Linked by Thom Holwerda on Fri 28th Sep 2012 21:51 UTC, submitted by MOS6510
General Development "When I started writing programs in the late 80s it was pretty primitive and required a lot of study and skill. I was a young kid doing this stuff, the adults at that time had it even worse and some of them did start in the punch card era. This was back when programmers really had to earn their keep, and us newer generations are losing appreciation for that. A generation or two ago they may have been been better coders than us. More importantly they were better craftsmen, and we need to think about that." I'm no programmer, but I do understand that the current crop of programmers could learn a whole lot from older generations. I'm not going to burn my fingers on if they were better programmers or not, but I do believe they have a far greater understanding of the actual workings of a computer. Does the average 'app developer' have any clue whatsoever about low-level code, let alone something like assembly?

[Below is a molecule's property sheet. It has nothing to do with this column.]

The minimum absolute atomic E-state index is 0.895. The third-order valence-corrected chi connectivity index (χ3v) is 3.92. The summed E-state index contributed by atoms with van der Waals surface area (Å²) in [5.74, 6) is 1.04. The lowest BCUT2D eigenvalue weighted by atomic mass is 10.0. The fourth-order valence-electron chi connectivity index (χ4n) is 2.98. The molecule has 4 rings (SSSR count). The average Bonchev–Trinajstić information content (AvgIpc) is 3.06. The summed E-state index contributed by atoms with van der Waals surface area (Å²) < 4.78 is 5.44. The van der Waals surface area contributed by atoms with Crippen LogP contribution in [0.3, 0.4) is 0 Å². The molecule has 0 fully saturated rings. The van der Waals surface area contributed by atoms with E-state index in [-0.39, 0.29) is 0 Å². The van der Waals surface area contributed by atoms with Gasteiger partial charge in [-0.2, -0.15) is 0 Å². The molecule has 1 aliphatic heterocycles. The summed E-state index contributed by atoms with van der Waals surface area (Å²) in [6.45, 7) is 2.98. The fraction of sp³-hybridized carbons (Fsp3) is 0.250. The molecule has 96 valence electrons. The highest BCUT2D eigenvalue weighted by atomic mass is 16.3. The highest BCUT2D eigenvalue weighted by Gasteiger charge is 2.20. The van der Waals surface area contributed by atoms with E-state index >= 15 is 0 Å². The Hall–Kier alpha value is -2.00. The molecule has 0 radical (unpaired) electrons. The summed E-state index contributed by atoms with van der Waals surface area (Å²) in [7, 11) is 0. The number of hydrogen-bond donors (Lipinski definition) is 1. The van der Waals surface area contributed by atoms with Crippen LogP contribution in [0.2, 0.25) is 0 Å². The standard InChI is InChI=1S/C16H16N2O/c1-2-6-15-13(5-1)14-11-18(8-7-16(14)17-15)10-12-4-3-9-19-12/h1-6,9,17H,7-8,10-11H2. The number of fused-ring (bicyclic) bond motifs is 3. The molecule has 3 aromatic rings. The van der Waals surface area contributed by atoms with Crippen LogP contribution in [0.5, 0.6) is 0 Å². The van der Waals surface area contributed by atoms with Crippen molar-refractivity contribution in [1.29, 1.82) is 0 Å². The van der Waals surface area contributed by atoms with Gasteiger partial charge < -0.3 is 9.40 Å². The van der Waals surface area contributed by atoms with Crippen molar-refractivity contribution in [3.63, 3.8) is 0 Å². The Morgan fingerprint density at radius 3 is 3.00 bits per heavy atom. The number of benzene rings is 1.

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Check, check and re-check.
by shakeshuck on Sat 29th Sep 2012 11:28 UTC
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I started when people rode Penny Farthings to work. At least it feels that way.

One big issue "back in the day" was that processing was so expensive your program was scheduled to run overnight. You got ONE chance to run your new program every 24 hrs. Missed a comma, or full stop? Hard luck. Try again tomorrow.

You had to be far more confident that you'd checked everything thoroughly; not use a run-it-and-see approach (as I tend to do these days)!

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